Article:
On the afternoon of November 13, Mike Siravo was standing outside his family’s landscaping business in Northeast Philadelphia, dressed in khakis and a company polo shirt, watching as strangers pulled up in nice cars, parked without care on the busy street, and approached the barbed-wire-topped fence with iPhones gripped in outstretched hands. They all came for the same reason: to see for themselves the words FOUR SEASONS TOTAL LANDSCAPING. SINCE 1992. PARKING ONLY. ALL OTHERS WILL BE TOWED AT OWNERS’ EXPENSE. In packs, they laughed openly. Alone, they wore bemused expressions, eyes focused on their screens. All of them spent a few minutes taking in the sight and, more importantly, documenting their visit with selfies.
Workers walked in and out of the parking lot, sometimes shaking their heads but mostly keeping them down and not saying much to any of the outsiders for whom the landscaping company was now an unusual monument to the end of America, or the end of the thing that had symbolized the end of America, or something. It was three o’clock on a workday. “I’m just an employee,” one of them said. “I don’t know anything.”
A man on a bicycle paused near the front office to stare at the building. On the other side of the blinds, there were desks and filing cabinets illuminated by fluorescent light and people going about their day, which would have been a normal one were it not for the 20,000 T-shirt orders to process and the intrusion of tourists who saw the place as some kind of zoo exhibition. There was an awkward silence, but then Siravo smiled and shrugged in the direction of the sidewalk, asking the curious bicyclist the obvious question: Was he looking for a photo? He leapt down the steps to take the man’s phone and, with the enthusiasm of a mall photographer, instructed him how to pose. Siravo leaned back into the street, making sure the angle captured the green-and-white awning with the company name.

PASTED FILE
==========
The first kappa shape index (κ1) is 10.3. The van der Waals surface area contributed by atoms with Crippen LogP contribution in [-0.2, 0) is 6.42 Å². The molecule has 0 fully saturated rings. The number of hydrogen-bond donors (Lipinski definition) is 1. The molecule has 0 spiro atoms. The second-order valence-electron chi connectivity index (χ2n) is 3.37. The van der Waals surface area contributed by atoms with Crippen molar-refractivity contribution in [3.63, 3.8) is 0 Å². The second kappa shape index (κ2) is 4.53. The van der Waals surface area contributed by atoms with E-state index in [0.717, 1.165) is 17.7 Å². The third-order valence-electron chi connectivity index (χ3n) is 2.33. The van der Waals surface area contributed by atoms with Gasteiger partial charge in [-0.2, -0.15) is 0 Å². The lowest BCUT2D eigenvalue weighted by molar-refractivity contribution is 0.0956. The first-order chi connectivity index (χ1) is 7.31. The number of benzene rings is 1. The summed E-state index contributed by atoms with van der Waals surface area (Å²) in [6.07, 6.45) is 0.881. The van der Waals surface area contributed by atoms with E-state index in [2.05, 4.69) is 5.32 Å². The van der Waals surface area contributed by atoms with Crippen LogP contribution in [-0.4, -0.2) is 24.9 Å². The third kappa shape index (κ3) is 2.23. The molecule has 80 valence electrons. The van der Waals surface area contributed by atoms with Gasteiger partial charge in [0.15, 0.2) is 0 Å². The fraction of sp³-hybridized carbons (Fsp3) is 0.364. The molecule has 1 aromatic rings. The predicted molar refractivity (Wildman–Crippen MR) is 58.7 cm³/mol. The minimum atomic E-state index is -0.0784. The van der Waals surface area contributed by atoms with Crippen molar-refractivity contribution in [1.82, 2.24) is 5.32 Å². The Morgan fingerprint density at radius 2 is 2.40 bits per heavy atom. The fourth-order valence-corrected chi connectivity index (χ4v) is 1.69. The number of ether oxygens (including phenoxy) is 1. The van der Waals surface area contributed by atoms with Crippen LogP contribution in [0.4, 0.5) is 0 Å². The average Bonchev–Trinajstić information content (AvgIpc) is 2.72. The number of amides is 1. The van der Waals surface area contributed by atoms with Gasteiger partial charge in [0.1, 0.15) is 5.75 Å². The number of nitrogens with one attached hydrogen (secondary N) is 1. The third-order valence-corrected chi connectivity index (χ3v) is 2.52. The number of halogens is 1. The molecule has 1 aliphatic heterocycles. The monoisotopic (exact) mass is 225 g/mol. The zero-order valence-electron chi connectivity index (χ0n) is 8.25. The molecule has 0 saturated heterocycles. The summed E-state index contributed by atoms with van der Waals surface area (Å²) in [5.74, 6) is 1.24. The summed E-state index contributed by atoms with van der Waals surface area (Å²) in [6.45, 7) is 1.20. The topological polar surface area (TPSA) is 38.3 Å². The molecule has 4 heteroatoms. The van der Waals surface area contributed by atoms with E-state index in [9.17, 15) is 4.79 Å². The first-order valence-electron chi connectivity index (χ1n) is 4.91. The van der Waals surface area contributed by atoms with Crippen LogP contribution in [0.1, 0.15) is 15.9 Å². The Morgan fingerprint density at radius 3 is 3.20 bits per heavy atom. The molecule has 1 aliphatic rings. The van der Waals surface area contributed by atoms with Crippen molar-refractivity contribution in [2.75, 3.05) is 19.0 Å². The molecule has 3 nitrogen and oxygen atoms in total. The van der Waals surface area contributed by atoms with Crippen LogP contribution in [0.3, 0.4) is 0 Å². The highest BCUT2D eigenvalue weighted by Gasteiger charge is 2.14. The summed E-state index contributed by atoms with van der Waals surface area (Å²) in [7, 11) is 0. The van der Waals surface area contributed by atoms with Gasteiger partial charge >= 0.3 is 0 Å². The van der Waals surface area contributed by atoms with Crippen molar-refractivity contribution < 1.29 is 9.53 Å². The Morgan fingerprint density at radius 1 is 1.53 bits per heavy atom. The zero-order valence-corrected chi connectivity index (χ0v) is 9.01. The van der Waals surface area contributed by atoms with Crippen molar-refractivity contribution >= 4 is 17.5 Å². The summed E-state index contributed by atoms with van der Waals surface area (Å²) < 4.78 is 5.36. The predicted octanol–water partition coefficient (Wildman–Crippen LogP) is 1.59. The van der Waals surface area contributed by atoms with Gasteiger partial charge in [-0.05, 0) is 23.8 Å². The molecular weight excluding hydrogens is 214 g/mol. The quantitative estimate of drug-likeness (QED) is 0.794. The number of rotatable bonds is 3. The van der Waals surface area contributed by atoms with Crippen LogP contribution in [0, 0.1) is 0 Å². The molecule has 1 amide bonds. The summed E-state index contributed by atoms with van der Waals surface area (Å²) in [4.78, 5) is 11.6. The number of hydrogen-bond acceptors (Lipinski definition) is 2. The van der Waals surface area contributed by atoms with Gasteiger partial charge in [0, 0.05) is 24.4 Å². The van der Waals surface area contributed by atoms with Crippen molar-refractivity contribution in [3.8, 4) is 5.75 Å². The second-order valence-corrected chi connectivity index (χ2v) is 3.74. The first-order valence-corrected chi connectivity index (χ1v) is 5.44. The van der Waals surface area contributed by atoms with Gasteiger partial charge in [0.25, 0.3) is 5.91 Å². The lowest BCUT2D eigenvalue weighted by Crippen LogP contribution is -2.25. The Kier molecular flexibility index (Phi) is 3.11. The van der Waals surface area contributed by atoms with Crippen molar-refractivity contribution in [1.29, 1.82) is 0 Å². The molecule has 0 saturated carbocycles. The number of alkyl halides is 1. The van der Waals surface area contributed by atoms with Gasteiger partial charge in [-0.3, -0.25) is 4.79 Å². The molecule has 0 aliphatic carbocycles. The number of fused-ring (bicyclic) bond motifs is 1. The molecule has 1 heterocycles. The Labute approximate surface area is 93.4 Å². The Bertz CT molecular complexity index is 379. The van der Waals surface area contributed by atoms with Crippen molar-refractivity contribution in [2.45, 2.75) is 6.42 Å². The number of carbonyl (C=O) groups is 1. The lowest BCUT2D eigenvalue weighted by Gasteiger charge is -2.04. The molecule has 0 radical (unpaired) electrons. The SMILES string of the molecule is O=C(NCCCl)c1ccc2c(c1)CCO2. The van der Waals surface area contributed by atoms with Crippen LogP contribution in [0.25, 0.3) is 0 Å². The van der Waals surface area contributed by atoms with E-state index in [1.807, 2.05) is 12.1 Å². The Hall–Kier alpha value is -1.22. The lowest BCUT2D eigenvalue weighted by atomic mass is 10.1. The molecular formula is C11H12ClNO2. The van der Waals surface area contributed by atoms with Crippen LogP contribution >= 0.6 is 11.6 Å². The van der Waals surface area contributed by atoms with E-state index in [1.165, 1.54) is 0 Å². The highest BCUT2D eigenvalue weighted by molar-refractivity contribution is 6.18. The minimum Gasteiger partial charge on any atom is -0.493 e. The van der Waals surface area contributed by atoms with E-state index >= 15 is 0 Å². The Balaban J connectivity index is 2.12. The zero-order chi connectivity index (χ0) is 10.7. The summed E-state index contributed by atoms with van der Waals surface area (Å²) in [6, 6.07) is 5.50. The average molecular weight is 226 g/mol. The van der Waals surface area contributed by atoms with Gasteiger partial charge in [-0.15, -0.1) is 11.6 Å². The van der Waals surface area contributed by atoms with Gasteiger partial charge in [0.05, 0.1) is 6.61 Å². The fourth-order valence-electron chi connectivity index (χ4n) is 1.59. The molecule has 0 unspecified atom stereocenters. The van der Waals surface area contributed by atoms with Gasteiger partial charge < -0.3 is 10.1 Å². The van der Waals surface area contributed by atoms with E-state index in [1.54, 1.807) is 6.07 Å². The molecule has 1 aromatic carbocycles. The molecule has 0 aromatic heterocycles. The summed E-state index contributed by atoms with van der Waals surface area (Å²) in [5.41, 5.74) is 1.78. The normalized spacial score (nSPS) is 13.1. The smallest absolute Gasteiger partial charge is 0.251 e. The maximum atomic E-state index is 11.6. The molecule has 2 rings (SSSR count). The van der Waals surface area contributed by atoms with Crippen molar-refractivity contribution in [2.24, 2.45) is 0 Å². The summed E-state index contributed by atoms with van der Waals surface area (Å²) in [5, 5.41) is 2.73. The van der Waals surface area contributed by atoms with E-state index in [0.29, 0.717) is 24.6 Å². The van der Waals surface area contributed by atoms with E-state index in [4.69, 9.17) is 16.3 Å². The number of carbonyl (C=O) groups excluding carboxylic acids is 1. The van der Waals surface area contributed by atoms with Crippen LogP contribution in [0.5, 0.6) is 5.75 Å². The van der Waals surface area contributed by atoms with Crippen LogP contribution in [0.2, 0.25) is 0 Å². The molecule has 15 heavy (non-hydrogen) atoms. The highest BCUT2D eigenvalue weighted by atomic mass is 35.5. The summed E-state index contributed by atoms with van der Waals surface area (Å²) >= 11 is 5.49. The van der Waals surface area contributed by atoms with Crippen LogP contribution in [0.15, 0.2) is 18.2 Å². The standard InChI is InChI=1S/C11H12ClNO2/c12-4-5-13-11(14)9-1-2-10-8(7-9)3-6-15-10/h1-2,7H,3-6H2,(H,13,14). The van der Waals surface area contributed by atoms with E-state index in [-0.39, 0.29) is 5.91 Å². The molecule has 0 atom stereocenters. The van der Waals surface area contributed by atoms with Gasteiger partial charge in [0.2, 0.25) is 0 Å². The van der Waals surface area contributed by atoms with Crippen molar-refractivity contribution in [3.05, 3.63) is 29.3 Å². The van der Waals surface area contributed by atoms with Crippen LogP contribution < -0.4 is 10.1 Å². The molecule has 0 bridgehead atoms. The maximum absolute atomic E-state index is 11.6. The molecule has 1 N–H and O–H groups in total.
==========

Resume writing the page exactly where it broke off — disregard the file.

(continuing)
A couple of feet away, a family of four was staging a holiday card. Lois Neuberger and Matthew Gold said they were in town from California, visiting their daughter at school, when it occurred to them they were just a short distance from the festive greeting–slash–political meme of a lifetime. “It’s become such a thing that we decided it would be a fun idea,” Gold said with a laugh. “Everyone will get it.” (Including me, in the literal sense, since the Neuberger-Golds kindly added my address to their mailing list.)